I was thinking of putting two pull points.....

    Thanks for all your help.

  8. #8

    Default

    Quote Originally Posted by homer777 View Post
    Actually have 450 degrees of bends.....five 90's to be exact...
    Good grief!

    Each bend in the conduit makes wire pulling a LOT harder. But you will see...

  9. #9
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    Default

    Thats what I heard....

    ...any other ideas.....

    Thanks again

  10. #10

    Default

    You simply need to add another weatherproof pull point such as an LB that is accessible.
    http://www.inspectpa.com/forum/forum.php
    My answers are based mostly on the ICC codes. Advice given is my personal opinion and every person performing work should acquire a permit from his/her jurisdiction and get the work inspected. My opinions are not directions to follow for DIYs or professionals

  11. #11
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    Default

    ..i was going to put in two access points....

    thanks

  12. #12

    Default

    Also there is "wire pulling lubricant" which makes wire pulling a lot easier.

    Like this...
    (They would have this at a home improvement store electrical department.)
    http://ideal.datacomtools.com/idealc...-lubricant.htm

  13. #13
    DIY Member jetlag's Avatar
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    Default gen box

    The code only allows 4 , 90 deg bends before a junction is required, so i would go 3 then a junction and 2 more. The weather proof box does not require liquid tight . thats why the holes are in the bottom and there are tiny drain holes in the corner . I would come out of the bottom with a lock nut and male adapter then short pipe and an LB then thru wall and put silicon where you penetrate the wall . That will get you inside and around the first 90 . Its not the professional way but it helps to slide the pipe and fittings over the wire and glue them as you go instead of installing all the conduit and trying to pull all at once , It takes a lot of experience to determine if a pull is going to be a hard one , That way you dont have to worry. If you are going in attic or places not exposed you can change over 10/4 nm at a junction , thats a lot easier than conduit.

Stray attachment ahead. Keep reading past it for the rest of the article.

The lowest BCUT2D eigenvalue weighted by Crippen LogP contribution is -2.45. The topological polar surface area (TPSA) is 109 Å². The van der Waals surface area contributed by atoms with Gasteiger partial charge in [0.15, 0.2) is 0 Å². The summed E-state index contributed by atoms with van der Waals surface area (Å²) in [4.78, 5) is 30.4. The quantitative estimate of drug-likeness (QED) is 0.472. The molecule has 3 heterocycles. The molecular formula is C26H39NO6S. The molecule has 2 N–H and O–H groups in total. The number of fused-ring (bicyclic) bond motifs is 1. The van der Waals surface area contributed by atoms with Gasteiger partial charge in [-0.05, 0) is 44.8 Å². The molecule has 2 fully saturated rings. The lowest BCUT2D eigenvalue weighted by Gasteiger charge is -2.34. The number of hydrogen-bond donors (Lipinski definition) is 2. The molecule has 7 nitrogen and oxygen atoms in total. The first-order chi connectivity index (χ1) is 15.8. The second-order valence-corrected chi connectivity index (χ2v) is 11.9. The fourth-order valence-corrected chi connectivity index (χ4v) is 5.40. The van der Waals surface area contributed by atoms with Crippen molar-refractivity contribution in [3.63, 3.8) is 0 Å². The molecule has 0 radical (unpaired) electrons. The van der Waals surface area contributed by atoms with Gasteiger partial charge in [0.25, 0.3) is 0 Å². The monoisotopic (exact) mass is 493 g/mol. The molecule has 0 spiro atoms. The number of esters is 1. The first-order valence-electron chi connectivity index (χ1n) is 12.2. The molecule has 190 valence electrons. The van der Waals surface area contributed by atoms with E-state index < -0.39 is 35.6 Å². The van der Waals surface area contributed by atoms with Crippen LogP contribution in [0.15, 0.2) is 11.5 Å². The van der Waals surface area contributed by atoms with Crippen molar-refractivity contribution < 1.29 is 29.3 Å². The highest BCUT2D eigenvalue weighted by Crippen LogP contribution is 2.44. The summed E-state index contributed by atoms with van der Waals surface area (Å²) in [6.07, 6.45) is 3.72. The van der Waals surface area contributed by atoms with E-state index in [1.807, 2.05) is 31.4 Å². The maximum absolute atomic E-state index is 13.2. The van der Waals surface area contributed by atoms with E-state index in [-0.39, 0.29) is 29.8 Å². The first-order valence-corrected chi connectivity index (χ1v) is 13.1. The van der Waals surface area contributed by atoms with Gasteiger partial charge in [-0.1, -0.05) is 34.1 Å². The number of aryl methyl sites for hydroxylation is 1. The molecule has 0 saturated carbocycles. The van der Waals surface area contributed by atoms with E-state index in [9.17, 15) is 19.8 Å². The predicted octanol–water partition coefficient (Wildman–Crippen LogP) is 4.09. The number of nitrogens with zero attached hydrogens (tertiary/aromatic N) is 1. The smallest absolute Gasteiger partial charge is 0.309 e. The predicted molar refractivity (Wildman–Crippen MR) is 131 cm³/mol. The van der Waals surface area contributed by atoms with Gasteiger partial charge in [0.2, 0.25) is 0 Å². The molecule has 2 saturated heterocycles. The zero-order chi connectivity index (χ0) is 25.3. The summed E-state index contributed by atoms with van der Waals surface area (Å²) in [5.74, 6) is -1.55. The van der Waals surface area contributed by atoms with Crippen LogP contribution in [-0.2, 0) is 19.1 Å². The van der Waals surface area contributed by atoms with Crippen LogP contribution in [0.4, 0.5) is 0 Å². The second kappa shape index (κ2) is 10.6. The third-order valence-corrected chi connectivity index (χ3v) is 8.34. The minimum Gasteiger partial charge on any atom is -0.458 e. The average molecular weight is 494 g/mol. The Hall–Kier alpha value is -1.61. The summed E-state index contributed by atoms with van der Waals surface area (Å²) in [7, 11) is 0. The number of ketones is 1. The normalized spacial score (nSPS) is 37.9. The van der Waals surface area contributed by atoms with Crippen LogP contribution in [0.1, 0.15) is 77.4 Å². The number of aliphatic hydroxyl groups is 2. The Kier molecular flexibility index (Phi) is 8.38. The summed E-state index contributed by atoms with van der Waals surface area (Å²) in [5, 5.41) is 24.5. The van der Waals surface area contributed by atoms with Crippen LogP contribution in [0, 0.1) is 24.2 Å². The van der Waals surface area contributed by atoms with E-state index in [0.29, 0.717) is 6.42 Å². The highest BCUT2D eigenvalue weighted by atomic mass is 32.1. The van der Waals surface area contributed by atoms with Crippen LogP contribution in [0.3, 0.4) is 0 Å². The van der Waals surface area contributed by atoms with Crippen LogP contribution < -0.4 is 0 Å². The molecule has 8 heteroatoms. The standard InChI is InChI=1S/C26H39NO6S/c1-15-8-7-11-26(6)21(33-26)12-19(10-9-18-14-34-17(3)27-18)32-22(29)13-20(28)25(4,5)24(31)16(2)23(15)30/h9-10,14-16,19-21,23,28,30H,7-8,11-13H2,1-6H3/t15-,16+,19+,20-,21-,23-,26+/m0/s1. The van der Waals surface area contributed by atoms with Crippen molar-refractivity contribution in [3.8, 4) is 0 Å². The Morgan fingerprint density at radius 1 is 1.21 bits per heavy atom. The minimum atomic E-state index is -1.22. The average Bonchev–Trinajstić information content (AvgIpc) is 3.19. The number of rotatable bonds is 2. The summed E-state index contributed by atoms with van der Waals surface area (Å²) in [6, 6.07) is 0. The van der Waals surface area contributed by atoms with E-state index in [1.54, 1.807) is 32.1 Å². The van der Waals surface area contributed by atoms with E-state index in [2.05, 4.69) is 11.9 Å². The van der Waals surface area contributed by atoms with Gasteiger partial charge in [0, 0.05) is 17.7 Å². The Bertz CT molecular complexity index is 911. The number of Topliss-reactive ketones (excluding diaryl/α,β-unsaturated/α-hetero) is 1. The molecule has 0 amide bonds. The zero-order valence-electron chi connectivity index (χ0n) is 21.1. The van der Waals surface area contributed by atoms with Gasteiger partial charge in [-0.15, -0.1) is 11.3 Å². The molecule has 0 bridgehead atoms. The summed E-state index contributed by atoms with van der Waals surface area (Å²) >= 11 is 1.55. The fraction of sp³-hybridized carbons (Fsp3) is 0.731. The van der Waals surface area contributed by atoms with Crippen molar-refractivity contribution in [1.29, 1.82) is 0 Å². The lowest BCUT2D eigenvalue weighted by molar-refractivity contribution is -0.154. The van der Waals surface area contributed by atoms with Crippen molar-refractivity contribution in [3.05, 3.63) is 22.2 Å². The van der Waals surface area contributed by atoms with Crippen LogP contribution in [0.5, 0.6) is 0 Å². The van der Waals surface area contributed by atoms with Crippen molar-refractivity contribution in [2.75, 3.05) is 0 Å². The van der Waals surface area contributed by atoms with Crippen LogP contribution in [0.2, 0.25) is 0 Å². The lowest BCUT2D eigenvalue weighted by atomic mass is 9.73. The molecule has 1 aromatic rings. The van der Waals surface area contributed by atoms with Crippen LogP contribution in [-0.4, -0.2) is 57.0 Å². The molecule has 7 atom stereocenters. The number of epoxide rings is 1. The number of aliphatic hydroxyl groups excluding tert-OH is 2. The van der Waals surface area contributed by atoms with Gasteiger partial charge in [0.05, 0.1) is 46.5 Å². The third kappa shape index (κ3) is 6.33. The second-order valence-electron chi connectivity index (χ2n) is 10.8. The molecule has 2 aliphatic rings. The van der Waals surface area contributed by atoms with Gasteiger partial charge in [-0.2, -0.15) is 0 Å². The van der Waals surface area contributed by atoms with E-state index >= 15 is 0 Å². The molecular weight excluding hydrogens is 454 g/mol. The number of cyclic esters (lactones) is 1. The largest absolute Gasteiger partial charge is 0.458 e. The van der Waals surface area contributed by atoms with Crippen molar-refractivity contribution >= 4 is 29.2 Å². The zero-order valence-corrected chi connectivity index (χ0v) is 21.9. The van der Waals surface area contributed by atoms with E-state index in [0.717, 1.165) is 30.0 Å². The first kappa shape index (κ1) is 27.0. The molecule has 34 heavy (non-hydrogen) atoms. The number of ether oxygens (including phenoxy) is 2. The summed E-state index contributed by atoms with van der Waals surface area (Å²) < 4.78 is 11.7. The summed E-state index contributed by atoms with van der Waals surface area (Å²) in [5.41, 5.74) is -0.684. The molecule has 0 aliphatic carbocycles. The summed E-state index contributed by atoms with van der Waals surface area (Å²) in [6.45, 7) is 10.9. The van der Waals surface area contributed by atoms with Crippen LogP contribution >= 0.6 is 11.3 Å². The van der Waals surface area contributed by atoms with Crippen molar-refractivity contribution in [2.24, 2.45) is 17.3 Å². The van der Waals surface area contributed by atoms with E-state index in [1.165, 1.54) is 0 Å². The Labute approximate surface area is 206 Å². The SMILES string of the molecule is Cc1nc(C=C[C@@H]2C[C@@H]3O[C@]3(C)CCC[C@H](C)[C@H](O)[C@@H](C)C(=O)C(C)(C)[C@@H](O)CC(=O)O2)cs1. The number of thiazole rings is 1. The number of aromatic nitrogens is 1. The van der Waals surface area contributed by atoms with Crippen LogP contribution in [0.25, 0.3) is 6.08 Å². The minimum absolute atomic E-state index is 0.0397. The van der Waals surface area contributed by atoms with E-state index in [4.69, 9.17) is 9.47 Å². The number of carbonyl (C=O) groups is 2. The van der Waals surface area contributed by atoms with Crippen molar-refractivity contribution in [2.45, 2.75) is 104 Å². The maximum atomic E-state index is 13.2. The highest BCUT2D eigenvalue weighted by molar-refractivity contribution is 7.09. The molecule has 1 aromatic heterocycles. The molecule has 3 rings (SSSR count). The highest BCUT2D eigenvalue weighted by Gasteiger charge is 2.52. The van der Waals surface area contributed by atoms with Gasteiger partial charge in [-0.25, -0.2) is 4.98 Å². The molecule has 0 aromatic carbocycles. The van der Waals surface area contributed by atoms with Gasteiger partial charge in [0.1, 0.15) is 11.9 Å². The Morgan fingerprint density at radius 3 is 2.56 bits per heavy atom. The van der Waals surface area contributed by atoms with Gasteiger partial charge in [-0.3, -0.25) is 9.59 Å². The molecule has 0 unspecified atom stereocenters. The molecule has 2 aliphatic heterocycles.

Last edited by jetlag; 12-13-2009 at 05:55 PM. Reason: add more

  14. #14
    Jack of all trades frenchie's Avatar
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    Default

    Quote Originally Posted by jetlag View Post
    Its not the professional way but it helps to slide the pipe and fittings over the wire and glue them as you go instead of installing all the conduit and trying to pull all at once
    That's not just unprofessional, it's illegal.
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  15. #15
    DIY Member jetlag's Avatar
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    Default not illegal

    Quote Originally Posted by frenchie View Post
    That's not just unprofessional, it's illegal.
    It is allowed by the exception to nec 300.18 for the short run he has. Especially for pvc that wont damage wire when you carefully slide it over.